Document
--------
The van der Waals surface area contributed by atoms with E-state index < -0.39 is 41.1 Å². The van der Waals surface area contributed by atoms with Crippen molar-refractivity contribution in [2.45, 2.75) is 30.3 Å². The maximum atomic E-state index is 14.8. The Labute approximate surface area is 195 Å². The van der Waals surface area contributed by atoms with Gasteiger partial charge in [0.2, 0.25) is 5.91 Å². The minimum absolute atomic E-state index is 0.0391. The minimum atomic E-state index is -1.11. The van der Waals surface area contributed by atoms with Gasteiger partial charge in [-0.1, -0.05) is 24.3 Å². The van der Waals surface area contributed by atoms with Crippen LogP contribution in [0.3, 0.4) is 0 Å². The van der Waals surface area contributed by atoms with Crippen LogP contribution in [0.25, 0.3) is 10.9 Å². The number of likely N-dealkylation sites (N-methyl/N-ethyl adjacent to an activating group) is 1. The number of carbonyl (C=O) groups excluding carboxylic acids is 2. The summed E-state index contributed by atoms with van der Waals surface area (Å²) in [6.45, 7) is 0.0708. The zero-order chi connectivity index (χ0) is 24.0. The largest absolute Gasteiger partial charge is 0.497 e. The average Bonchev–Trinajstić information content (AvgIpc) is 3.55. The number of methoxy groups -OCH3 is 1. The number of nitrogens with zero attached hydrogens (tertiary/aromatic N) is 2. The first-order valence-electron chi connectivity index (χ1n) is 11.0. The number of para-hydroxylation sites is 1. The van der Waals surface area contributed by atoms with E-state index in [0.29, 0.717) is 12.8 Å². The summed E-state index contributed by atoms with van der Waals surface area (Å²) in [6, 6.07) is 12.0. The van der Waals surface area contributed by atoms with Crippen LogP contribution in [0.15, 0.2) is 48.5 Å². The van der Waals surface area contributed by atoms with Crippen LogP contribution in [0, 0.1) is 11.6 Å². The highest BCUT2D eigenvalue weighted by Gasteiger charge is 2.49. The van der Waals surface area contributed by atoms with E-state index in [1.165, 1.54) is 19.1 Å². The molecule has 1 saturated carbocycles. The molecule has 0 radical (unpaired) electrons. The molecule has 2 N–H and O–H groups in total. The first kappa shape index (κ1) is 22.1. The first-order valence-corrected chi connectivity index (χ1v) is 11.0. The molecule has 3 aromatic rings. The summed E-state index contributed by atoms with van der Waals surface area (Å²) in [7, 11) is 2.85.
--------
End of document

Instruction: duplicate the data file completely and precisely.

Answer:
The van der Waals surface area contributed by atoms with E-state index < -0.39 is 41.1 Å². The van der Waals surface area contributed by atoms with Crippen molar-refractivity contribution in [2.45, 2.75) is 30.3 Å². The maximum atomic E-state index is 14.8. The Labute approximate surface area is 195 Å². The van der Waals surface area contributed by atoms with Gasteiger partial charge in [0.2, 0.25) is 5.91 Å². The minimum absolute atomic E-state index is 0.0391. The minimum atomic E-state index is -1.11. The van der Waals surface area contributed by atoms with Gasteiger partial charge in [-0.1, -0.05) is 24.3 Å². The van der Waals surface area contributed by atoms with Crippen LogP contribution in [0.3, 0.4) is 0 Å². The van der Waals surface area contributed by atoms with Crippen LogP contribution in [0.25, 0.3) is 10.9 Å². The number of likely N-dealkylation sites (N-methyl/N-ethyl adjacent to an activating group) is 1. The number of carbonyl (C=O) groups excluding carboxylic acids is 2. The summed E-state index contributed by atoms with van der Waals surface area (Å²) in [6.45, 7) is 0.0708. The zero-order chi connectivity index (χ0) is 24.0. The largest absolute Gasteiger partial charge is 0.497 e. The average Bonchev–Trinajstić information content (AvgIpc) is 3.55. The number of methoxy groups -OCH3 is 1. The number of nitrogens with zero attached hydrogens (tertiary/aromatic N) is 2. The first-order valence-electron chi connectivity index (χ1n) is 11.0. The number of para-hydroxylation sites is 1. The van der Waals surface area contributed by atoms with E-state index in [0.29, 0.717) is 12.8 Å². The summed E-state index contributed by atoms with van der Waals surface area (Å²) in [6, 6.07) is 12.0. The van der Waals surface area contributed by atoms with Crippen LogP contribution in [0.15, 0.2) is 48.5 Å². The van der Waals surface area contributed by atoms with Crippen LogP contribution in [0, 0.1) is 11.6 Å². The highest BCUT2D eigenvalue weighted by Gasteiger charge is 2.49. The van der Waals surface area contributed by atoms with E-state index in [1.165, 1.54) is 19.1 Å². The molecule has 1 saturated carbocycles. The molecule has 0 radical (unpaired) electrons. The molecule has 2 N–H and O–H groups in total. The first kappa shape index (κ1) is 22.1. The first-order valence-corrected chi connectivity index (χ1v) is 11.0. The molecule has 3 aromatic rings. The summed E-state index contributed by atoms with van der Waals surface area (Å²) in [7, 11) is 2.85.